3. A typical unpublished author might enter a writing competition [isn't cut & paste fabulous?] to get unbiased feedback because, frankly, loved ones adore anything they write, even if it's awful. Entrants are anonymous. Judges' comments range from encouraging to indifferent to soul-destroying.

A typical author sees the bound product of their very own blood, sweat and ink released unto the public. The Internet becomes the Enemy as critics and readers flood Amazon with the verdict: Typical Author's Book Sucks. They worry they'll never get another contract, that they'll never write a decent book let alone a brilliant one, that the most savage critic will find out where they live and personally throw rotten tomatoes at them.

I could go on and on.

At the 2006 Romance Writers of Australia conference, not-so-typical authors Trish Morey and Lillian Darcy spoke with nostalgia over their pre-published days. Although grateful for her published status, Morey lamented over not having more time to tweak and retweak her work. And we all gasped when Darcy confided she'd been published too soon. She would love to go back and rework her first book now that she's a better, more experienced writer.

So dream of publication , by all means, but steel yourself against the sharp pinch of reality.

Revising Your Novel in Seven (Rambling) Steps

When you finish a manuscript, first you must cheer, cry, turn cartwheels and/or eat a pound of chocolate. Celebrate it any way you want, because it's a massive achievement. The next step is to submit the book to a publisher or agent, right? No, very, very wrong.

• Step away from the book. (Oh, okay, you can read it for fun, but then you have to leave it alone.)

• Allow the book to marinate for no less than one week. Some authors don't even peek at their mss for an entire year. There are certain luxuries to being unpublished. If you're not expected to have the polished ms on an editor's desk ASAP, you can take as much time as you want before revising. Just don't do it too soon.

Why wait? When you've just written the book, you're still inside the characters' heads. You're head over heels in love with your work and can't see the flaws. You really don't know what you're missing – like a gap in the plot, for instance. When you can no longer anticipate what's going to happen in every scene of the book, then it's safe to go back inside the pages.

• Now, if you're a pantser and don't write an outline before you write, read the book and briefly summarize each chapter or scene. I recommend you do this step even if you're a plotter. Not only will this help you get a bare-bones synopsis down, it'll show you where you might've killed off Aunt Dora twice, etc. Identify scenes that need more emotion, less narrative, more dialogue, continuity and pacing tweaks, for example.

Observe how the story "hangs" overall. Is there enough conflict? Are the characters likeable and interesting? At which points did you skim the words or let your mind wander? It takes practice to see the imperfections in your own work, but put aside your ego and this gets easier.

• In my case, I had to ditch a ludicrous subplot and clean up the debris associated with that. This left my manuscript considerably shorter. Before despair set in, I did a little brainstorming and wrote a new synopsis, expanding on other parts of the story. Then I was able to jump back into the story and make the necessary changes.

• On the next pass, address issues like awkward phrasing, redundant speech tags, repetitions (make use of your thesaurus at this point rather than at first draft stage), spelling mishaps, typos, punctuation, paragraphing, and verify names of real people, places and products, etc. Check your use (or overuse) of adverbs and adjectives. If you ever get published, your copy editor will love you.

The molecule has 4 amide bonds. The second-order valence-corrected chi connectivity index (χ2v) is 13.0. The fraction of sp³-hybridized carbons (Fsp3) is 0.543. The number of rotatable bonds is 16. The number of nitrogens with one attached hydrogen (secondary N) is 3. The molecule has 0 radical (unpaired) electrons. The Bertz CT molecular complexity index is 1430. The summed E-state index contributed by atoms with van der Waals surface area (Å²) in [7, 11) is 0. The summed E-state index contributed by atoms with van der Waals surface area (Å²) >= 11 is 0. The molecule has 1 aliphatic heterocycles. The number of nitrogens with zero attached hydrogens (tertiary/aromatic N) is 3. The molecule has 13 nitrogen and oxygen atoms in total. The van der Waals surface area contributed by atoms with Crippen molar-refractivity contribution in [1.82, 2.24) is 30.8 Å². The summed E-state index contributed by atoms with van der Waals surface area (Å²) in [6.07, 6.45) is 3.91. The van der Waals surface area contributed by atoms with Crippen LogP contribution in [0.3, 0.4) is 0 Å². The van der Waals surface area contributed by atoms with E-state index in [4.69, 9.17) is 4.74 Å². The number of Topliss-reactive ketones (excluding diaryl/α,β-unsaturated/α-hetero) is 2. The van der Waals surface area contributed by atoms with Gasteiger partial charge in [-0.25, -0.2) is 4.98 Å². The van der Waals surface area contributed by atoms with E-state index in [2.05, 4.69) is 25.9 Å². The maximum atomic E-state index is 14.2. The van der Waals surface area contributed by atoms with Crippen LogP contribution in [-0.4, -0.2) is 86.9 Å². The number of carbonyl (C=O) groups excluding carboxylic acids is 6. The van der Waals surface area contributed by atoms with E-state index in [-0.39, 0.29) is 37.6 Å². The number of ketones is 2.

Try to have each chapter start and end with a hook. It doesn't have to be explosive, just intriguing enough to keep the reader eager to turn the pages.

• By now you'll be thoroughly sick of your book. Pass it on to your critique partner. I also have my two amazing teen readers give me a reality check too.

While you're waiting for the verdict, work on a knockout synopsis and query letter. You'll need a blurb for your query, no longer than 250 words. Cover all possible requests and write synopses of varying lengths - one, two, three, and up to five pages. I've no idea why, but no-one has ever requested four pages. Not that I'm complaining. The shorter the synopsis, the better, if you ask me. If you're outside the US, order international stamps for your SSAEs from USPS now.

• Fix any problems flagged by your crit partners. Read the book again. If you're sure the book is the best it can possibly be, check your ms's formatting (one-inch margins, 12-point Times New Roman or Courier font), take a big breath and submit it.

There's some debate about the value of entering writing competitions. My view is that you'll get an unbiased opinion of your work, it toughens you up for inevitable rejection and you might win some pocket money. Even better, the final round of most RWA comps are judged by an editor or agent, giving you an opportunity to leap over the slush pile.

Quick fixes:
Slow pace – ditch routine tasks that have no bearing on the story (making coffee, uneventful car journeys, shopping for Lindt Bunnies...); subplots or characters that go nowhere.

Unsympathetic hero/heroine – show them doing something that requires strength of character, something readers can relate to. Like rescuing helpless cats from cruel owners, or single-handedly saving the planet from blood-sucking aliens.

Cookie-cutter villainsMost people aren't all evil or all saintly. Give the bad guy some human qualities too. By the same token, give your protagonists a shortcoming, preferably one that could come back to bite them (a fear of snakes, for example.)

So this method of revision worked for me. What are your revision tips?

Friday, April 6, 2007

Who Am I and What Am I Doing Here?

I'm not sure why I'm here yet. But hop across to MySpace until I figure it out.